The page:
Functional Power

The human body is designed to be powerful, I cannot stress that enough.  But what is power?  Just like anything in life, power comes in many different forms.  The physical power we can produce is astonishing and although it requires an incredible amount of work and determination, it can be achieved by all.  While we may not all reach the same level of power, we may still yet reach the fullest of our own true power.  True power is when not only are we the strongest physical version of ourselves but also the most confident.  When one thinks about physical exercise, however, it is easy to believe that simply hitting the weights is all that is needed.  But there are so many aspects of physical exercise that we must attack it from all angles.

Physical power in my mind is the ability to move with force and energy.  I believe that power is a combination of both strength and speed.  It is the ability to move hundreds of pounds or sprint at incredible speeds or jump several feet into the air.  While heading to the gym is the most obvious choice for increasing physical power, we must also take a look at the world outside of the gym where even more power can be obtained.  On top of that, we must also understand that when training our bodies there is a very large amount of math and science involved.


While it may seem as simple as picking up some weight and performing a few repetitions over several sets.  Physical training is far more complex than just that.  The first thing to understand is that reps and sets play a large role in it.  Generally speaking, the lower amount of reps provide strength gains while higher reps improve muscle growth and endurance.  Sets are kind of the opposite where a larger volume of sets benefit strength whereas a lower amount of sets are better for muscle growth.  The speed of exercises also play a large role; the faster you perform the concentric motion the better it is for strength, the slower you perform the eccentric motion the better it is for growth.  However, no matter how much weight you lift and for how long, form is the key.  It is far better to squat ten times with perfect form than it is to squat twenty times with bad or even moderate form.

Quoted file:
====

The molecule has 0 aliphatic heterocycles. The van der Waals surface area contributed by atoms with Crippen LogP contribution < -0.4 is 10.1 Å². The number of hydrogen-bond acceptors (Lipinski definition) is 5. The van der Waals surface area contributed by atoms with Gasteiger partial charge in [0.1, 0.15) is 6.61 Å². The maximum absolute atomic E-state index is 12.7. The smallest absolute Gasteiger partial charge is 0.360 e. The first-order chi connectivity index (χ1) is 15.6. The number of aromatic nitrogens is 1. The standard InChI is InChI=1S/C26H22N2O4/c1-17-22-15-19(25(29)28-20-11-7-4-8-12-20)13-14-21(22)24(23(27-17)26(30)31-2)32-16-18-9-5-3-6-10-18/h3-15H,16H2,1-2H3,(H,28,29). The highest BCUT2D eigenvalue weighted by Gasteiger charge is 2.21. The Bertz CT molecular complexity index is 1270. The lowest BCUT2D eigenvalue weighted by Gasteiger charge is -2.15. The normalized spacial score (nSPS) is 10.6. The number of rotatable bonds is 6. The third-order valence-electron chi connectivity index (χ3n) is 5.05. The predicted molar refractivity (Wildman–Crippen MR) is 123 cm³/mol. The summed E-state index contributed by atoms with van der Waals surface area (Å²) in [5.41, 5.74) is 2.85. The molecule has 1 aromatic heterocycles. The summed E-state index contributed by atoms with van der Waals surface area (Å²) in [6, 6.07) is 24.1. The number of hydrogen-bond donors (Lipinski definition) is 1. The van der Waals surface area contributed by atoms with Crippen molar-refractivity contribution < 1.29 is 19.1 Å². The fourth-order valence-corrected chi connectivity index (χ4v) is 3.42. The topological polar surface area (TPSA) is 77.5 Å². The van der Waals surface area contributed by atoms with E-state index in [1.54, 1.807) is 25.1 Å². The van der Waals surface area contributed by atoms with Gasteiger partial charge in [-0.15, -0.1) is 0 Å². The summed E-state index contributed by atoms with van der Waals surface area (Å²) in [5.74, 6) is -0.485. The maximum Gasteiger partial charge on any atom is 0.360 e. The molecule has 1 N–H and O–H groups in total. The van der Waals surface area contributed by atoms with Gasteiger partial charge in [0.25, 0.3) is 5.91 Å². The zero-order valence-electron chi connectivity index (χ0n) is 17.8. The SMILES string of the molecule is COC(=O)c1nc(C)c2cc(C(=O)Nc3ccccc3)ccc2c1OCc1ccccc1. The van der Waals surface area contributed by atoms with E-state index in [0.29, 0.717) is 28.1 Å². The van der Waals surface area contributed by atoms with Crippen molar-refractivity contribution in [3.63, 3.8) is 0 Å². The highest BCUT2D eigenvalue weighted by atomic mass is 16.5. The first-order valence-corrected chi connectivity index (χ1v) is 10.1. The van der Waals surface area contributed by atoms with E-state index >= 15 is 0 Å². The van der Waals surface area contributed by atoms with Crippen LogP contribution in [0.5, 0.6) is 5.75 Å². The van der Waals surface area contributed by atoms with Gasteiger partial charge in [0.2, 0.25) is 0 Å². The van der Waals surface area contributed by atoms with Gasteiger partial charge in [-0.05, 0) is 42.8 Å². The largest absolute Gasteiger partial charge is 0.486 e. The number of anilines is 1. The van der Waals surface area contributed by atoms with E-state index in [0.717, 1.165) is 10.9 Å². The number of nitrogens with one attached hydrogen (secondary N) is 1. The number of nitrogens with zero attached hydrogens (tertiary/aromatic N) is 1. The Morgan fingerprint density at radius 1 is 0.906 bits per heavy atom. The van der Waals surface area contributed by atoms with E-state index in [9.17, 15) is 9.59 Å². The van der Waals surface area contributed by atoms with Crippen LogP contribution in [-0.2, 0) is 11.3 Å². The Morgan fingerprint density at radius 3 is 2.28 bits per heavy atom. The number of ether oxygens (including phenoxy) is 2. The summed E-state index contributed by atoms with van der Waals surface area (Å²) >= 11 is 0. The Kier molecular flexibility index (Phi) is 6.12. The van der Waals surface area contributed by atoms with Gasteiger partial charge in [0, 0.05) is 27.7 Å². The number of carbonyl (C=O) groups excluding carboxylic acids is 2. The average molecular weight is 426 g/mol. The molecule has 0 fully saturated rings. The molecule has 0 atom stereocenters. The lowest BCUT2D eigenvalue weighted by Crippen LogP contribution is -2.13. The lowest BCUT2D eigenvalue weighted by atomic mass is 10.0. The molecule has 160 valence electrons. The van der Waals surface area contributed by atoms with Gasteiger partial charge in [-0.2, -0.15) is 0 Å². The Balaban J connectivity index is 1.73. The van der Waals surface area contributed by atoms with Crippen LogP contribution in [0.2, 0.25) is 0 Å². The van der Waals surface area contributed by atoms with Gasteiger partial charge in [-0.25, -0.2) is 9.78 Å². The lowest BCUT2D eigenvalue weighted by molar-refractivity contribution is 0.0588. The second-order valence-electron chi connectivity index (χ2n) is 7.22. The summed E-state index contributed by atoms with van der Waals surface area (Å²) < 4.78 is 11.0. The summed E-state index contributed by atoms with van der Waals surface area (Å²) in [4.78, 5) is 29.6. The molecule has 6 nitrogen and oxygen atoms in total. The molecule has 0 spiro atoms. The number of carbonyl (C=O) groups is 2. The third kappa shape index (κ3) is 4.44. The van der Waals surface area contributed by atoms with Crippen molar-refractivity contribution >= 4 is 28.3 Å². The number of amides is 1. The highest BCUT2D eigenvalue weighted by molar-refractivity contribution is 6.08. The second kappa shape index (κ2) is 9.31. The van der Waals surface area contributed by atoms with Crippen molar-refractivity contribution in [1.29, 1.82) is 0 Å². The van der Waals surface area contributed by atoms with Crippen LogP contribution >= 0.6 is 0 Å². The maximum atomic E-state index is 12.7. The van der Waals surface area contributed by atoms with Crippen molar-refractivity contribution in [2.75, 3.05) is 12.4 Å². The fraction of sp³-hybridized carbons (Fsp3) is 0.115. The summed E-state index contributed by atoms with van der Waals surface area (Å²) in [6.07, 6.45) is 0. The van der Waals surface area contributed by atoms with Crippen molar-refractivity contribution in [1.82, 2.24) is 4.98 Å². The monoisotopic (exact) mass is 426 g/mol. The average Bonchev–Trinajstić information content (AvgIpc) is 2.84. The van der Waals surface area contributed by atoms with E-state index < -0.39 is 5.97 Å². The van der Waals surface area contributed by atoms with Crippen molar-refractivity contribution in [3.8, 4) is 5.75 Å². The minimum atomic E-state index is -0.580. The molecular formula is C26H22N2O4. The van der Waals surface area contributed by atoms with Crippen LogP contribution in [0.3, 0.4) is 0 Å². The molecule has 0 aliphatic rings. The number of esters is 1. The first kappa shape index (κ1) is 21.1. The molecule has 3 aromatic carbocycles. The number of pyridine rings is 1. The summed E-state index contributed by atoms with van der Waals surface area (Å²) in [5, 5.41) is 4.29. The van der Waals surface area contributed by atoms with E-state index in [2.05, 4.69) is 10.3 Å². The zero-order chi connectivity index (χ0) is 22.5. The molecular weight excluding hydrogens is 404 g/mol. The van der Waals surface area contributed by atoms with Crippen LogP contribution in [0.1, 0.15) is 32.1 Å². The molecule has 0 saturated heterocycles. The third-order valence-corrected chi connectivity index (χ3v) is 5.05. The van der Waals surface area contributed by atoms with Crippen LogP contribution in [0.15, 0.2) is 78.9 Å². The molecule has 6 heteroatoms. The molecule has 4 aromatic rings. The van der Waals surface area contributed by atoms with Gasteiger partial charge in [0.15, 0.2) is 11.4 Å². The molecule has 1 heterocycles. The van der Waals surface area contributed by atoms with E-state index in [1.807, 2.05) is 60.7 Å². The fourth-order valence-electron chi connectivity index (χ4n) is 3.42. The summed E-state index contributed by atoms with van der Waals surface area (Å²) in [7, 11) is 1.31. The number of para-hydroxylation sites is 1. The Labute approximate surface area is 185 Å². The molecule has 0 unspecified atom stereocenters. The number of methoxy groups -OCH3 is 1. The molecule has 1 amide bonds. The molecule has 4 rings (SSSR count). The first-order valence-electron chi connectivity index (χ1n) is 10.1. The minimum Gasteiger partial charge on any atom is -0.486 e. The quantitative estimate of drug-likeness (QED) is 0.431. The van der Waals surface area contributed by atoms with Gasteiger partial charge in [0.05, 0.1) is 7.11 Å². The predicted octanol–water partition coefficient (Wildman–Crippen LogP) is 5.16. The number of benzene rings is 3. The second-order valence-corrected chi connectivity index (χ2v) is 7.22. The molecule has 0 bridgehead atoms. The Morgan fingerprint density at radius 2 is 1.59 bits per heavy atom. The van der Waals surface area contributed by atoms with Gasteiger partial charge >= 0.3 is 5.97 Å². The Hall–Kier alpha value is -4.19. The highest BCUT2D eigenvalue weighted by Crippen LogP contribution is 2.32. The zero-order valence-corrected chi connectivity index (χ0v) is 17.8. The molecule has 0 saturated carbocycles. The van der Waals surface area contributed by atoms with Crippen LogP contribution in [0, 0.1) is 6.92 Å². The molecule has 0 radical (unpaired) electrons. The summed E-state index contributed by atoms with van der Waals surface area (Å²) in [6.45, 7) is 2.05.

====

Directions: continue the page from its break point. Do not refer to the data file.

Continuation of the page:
So strength gains are best obtained in the gym with weights, but what about speed gains?  Speed and agility in my mind are synonymous and as such I will use them interchangeably.  Although weight training can give us some essential speed gains, it is outside of the conventional gym where we can find the most gains.  Specialty equipment such as speed ladders, agility cones, box platforms, etc. are essential items but something as simple as straight track can do wonders for improving our agility.  Just like weight training, doing these athletic exercises need a lot of practice, patience and persistence.


So before you head to the gym just to get your reps in, consider why and how you are exercising.  Physical power is essential for a functional body to work at its fullest potential.  While having large or well-defined muscles can get you some good looks, those looks do very little in helping you survive in a physical situation.  Though there will always be specialists in either domain, someone who is proficient in both arenas is far more functional and practical than either alone.  Consider that while that athlete may not be the best in either field, they are far more likely to dominate an overall competition between the three different athletes.

This here is just a very brief and broad analysis of sorts of my views on physical power.  Stay tuned for the next two components of a functional training system, conditioning and mobility.


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